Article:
Sakura Gakuen Vocational Support Center for the Disabled

Story: Shima Fukushikai Foundation, Sakura Gakuen Vocational Support Center for the Disabled
Director (at the time of the disaster in 2011): Mr. Atsushi Sano

At the time earthquake hit

When the earthquake hit, I was at Moshiono Sato, a Shiogama city’s co-living facility for the disabled, which was located next door to Sakura Gakuen. A user there had an epileptic seizure, and I was called and just attending the person. I was in charge of both facilities at the time.

We brought the person to a room with tatami floor mat, laid him down and I was nursing. I couldn’t see how others were doing because the room was a bit separated from other space by a corridor. I imagine people were screaming but the staff was composed and giving directions like “everyone get under the tables!”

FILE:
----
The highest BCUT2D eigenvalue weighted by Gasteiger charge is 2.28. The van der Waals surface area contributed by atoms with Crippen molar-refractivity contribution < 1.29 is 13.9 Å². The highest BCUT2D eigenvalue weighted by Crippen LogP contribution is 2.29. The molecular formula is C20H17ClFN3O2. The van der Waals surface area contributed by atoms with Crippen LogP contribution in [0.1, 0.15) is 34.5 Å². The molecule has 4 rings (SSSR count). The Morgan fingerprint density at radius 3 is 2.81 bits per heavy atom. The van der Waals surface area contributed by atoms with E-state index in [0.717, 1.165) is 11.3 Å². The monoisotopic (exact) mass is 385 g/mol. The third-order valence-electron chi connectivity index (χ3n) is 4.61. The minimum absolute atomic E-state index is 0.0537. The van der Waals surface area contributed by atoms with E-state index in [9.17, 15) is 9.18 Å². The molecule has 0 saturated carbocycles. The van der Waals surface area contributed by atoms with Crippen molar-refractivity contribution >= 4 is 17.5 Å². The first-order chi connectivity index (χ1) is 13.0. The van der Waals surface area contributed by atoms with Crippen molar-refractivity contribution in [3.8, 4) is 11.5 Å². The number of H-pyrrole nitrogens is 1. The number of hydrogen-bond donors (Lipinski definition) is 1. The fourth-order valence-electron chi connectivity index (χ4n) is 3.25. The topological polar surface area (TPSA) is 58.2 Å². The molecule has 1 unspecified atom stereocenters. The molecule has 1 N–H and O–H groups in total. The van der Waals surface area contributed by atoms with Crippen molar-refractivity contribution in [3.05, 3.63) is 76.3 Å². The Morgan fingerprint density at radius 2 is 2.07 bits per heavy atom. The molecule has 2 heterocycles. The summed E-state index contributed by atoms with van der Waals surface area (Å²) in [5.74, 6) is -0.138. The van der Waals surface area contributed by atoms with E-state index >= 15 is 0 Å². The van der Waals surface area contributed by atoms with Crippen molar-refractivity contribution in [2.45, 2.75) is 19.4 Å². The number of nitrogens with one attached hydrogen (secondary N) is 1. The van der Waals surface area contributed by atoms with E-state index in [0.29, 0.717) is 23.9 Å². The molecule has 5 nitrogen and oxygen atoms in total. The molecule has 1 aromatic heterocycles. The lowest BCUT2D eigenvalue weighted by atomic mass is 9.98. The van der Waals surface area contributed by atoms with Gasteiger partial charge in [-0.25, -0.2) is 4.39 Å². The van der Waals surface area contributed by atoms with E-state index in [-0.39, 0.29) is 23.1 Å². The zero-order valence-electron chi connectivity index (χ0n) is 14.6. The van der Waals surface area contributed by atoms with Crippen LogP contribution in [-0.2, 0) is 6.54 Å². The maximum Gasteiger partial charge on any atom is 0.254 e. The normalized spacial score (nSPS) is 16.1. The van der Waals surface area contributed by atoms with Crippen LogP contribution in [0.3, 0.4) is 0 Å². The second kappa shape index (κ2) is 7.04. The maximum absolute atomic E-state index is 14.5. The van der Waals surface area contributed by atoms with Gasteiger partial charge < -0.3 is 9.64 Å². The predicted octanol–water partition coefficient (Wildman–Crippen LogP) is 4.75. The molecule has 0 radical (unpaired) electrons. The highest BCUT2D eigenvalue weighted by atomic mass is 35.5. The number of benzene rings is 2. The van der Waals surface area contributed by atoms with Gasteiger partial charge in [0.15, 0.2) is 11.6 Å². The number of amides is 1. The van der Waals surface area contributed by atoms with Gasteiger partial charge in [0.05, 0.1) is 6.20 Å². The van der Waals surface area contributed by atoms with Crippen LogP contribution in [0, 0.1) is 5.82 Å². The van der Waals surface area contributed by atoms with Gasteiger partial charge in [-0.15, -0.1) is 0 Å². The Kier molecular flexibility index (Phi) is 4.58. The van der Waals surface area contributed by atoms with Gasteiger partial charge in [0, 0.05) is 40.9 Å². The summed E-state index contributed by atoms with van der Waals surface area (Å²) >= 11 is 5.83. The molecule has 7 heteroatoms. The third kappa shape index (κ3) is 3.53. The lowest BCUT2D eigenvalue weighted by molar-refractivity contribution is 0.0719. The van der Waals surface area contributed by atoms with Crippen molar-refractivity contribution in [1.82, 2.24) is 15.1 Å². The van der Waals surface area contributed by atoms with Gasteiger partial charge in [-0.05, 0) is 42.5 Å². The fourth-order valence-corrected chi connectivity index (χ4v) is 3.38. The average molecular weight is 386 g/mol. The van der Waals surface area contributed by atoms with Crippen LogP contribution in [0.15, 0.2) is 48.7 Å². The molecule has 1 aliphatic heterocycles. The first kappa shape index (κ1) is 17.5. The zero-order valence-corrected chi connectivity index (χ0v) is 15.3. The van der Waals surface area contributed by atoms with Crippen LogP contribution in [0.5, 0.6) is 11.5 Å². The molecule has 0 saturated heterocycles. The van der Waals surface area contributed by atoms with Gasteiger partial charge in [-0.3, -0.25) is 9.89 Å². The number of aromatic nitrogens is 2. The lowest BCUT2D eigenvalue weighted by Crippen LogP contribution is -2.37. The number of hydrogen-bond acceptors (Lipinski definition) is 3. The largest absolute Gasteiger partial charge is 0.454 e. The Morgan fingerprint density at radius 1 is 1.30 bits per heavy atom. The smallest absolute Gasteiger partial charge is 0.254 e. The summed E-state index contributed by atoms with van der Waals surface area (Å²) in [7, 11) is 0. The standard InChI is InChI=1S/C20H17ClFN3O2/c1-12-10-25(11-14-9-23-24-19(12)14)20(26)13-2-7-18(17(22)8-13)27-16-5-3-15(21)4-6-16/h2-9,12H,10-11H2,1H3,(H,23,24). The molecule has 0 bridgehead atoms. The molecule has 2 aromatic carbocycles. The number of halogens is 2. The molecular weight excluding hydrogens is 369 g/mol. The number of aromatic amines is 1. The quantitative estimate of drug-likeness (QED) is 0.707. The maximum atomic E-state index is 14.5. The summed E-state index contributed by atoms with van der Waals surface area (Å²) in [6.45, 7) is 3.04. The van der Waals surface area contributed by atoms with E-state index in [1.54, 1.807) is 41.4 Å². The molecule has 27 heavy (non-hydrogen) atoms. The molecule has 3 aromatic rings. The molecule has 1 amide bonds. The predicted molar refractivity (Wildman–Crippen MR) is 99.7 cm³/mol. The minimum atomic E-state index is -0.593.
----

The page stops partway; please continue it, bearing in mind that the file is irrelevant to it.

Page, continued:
As I heard those voices, and as I attended the person laid down with epilepsy, a board for table tennis just next to the person suddenly started to fell over him. I placed one of my hands on the person while put the other to hold the board. I recall shouting and instructing people to go under the tables. Once the tremor stopped, I rushed to Sakura Gakuen to see all the trainees there were ok.

At Sakura Gakuen, everyone including the ones who were working at the workshop were instructed to cover themselves under the tables. I was told that initial sway shook tables so hard that some heavy items fell flying and some people were almost hit by them. I was glad nobody was injured.

Escaping from Tsunami

We knew Tsunami warning had been issued as someone turned the radio on.

Then emergency siren went off, and we all thought something serious was happening. Radio announcers were also mentioning the possibility of tsunami. We thought we would better leave the facility because we were located near the coast. There was not much hesitation in deciding to evacuate immediately.